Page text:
Diabetes Awareness Week – World Diabetes Day falls every year on 14 November
Diabetes is a condition where the amount of glucose in your blood is too high because the body cannot use it properly. This is because your pancreas doesn’t produce any insulin, or not enough insulin, to help glucose enter your body’s cells – or the insulin that is produced does not work properly (known as insulin resistance).
There are three major types of diabetes: type 1, type 2, and gestational diabetes. All types of diabetes cause blood glucose levels to be higher than normal, but they do this in different ways
Up to a third of people who were initially diagnosed as having type 2 diabetes actually have latent autoimmune diabetes of adults (LADA), sometimes refer to as type 1.5. People with LADA have features of both type 1 and type 2 diabetes – their immune system attacks the cells of the pancreas that produce insulin, but they may also develop insulin resistance. The destruction of the insulin producing cells is much slower in LADA than in type 1 Diabetes. A blood test is needed to tell the difference between type 2 Diabetes and LADA. Some people can manage LADA on diet, exercise and tablets in the initial months or years following diagnosis. However, most with move onto insulin therapy at some point.
Gestational Diabetes usually only affects women during pregnancy. This type of diabetes affects about two to five per cent of pregnant women. Pregnant women produce large amounts of hormones, which can cause the body to become resistant to the effects of insulin. By the time a woman reaches the end of the third trimester, her insulin requirements have tripled. If the pancreas is unable to match this increased demand, blood-glucose levels start to rise. In most cases, blood glucose returns to normal after pregnancy. However, women who have had gestational diabetes have a higher risk of eventually developing type 2 diabetes. Symptoms of Diabetes 3.5 million people diagnosed in the UK and a further 549,000 who have the condition but don't yet know it, most of us know a friend or family member living with diabetes.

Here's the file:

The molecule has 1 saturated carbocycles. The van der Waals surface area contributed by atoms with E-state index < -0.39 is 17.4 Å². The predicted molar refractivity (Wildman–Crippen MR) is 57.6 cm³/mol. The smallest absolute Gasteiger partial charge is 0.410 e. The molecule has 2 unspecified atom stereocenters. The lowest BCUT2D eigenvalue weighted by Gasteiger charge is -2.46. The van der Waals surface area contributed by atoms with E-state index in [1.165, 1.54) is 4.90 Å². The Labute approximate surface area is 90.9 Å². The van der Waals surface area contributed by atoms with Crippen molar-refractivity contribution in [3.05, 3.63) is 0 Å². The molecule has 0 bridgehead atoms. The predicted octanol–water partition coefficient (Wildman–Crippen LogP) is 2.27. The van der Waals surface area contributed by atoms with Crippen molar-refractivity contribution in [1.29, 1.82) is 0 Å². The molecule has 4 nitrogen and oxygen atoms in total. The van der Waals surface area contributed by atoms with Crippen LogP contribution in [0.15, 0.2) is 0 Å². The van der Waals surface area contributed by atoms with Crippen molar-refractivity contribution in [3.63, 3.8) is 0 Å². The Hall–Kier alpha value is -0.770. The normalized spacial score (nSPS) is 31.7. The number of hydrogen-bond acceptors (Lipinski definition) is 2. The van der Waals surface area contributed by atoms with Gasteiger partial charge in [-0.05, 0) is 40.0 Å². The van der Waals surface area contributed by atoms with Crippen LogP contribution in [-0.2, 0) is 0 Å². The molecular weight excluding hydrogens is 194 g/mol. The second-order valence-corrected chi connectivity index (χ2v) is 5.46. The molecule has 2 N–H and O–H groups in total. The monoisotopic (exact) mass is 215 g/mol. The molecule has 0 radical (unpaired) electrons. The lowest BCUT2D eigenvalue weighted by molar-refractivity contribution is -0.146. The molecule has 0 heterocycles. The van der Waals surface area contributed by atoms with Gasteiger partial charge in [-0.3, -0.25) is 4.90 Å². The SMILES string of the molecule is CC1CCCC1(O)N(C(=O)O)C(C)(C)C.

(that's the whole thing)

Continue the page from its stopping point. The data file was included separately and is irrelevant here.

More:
Most common symptoms of Diabetes include:
If you have any of symptoms of Diabetes, you should contact your GP. It doesn’t necessarily mean you have Diabetes, but it’s worth checking – early diagnosis, treatment and good control are vital for good health and reduce the chances of developing serious complications.
This will involve support from family and friends, perhaps reaching out to a Counsellor too as diabetes and other chronic conditions are often linked with depression, stress and anxiety relating to the implications of living with the condition. Meditation and light exercise will help, as will receiving detoxifying, therapeutic Massage therapy that will help alleviate both the mental and physical aspects.
Nutrition and Herbal Medicine can give you invaluable advice on getting the right nutrients, while giving pointers on maintaining a healthy diet. Acupuncture has been used for many years in dealing with chronic pain and other chronic conditions like diabetes as it
This can help to re-direct energy flow and restore harmony to the body. In so doing, patients may feel more relaxed. Acupressure Massage is another technique that involves placing pressure on strategic points in the body to produce similar effects to acupuncture.